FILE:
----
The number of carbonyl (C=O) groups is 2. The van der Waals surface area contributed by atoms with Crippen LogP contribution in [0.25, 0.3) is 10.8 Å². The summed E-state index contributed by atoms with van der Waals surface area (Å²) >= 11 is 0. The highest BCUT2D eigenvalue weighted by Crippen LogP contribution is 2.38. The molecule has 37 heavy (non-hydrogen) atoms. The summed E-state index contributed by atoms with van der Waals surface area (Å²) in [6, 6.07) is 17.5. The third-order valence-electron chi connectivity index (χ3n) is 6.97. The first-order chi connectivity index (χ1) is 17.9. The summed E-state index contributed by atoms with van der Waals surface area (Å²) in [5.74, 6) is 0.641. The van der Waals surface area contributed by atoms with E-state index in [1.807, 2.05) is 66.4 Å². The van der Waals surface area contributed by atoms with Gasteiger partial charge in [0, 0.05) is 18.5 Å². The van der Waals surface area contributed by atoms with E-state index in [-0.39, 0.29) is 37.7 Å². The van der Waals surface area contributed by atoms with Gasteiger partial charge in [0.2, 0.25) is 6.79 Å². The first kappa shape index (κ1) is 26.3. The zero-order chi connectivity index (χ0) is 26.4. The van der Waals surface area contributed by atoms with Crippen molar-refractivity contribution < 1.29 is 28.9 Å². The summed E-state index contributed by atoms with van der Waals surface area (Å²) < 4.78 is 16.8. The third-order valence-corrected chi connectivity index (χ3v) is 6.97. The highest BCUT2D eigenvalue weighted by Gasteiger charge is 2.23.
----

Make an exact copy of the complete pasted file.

The number of carbonyl (C=O) groups is 2. The van der Waals surface area contributed by atoms with Crippen LogP contribution in [0.25, 0.3) is 10.8 Å². The summed E-state index contributed by atoms with van der Waals surface area (Å²) >= 11 is 0. The highest BCUT2D eigenvalue weighted by Crippen LogP contribution is 2.38. The molecule has 37 heavy (non-hydrogen) atoms. The summed E-state index contributed by atoms with van der Waals surface area (Å²) in [6, 6.07) is 17.5. The third-order valence-electron chi connectivity index (χ3n) is 6.97. The first-order chi connectivity index (χ1) is 17.9. The summed E-state index contributed by atoms with van der Waals surface area (Å²) in [5.74, 6) is 0.641. The van der Waals surface area contributed by atoms with E-state index in [1.807, 2.05) is 66.4 Å². The van der Waals surface area contributed by atoms with Gasteiger partial charge in [0, 0.05) is 18.5 Å². The van der Waals surface area contributed by atoms with E-state index in [-0.39, 0.29) is 37.7 Å². The van der Waals surface area contributed by atoms with Gasteiger partial charge in [0.2, 0.25) is 6.79 Å². The first kappa shape index (κ1) is 26.3. The zero-order chi connectivity index (χ0) is 26.4. The van der Waals surface area contributed by atoms with Crippen molar-refractivity contribution < 1.29 is 28.9 Å². The summed E-state index contributed by atoms with van der Waals surface area (Å²) < 4.78 is 16.8. The third-order valence-corrected chi connectivity index (χ3v) is 6.97. The highest BCUT2D eigenvalue weighted by Gasteiger charge is 2.23.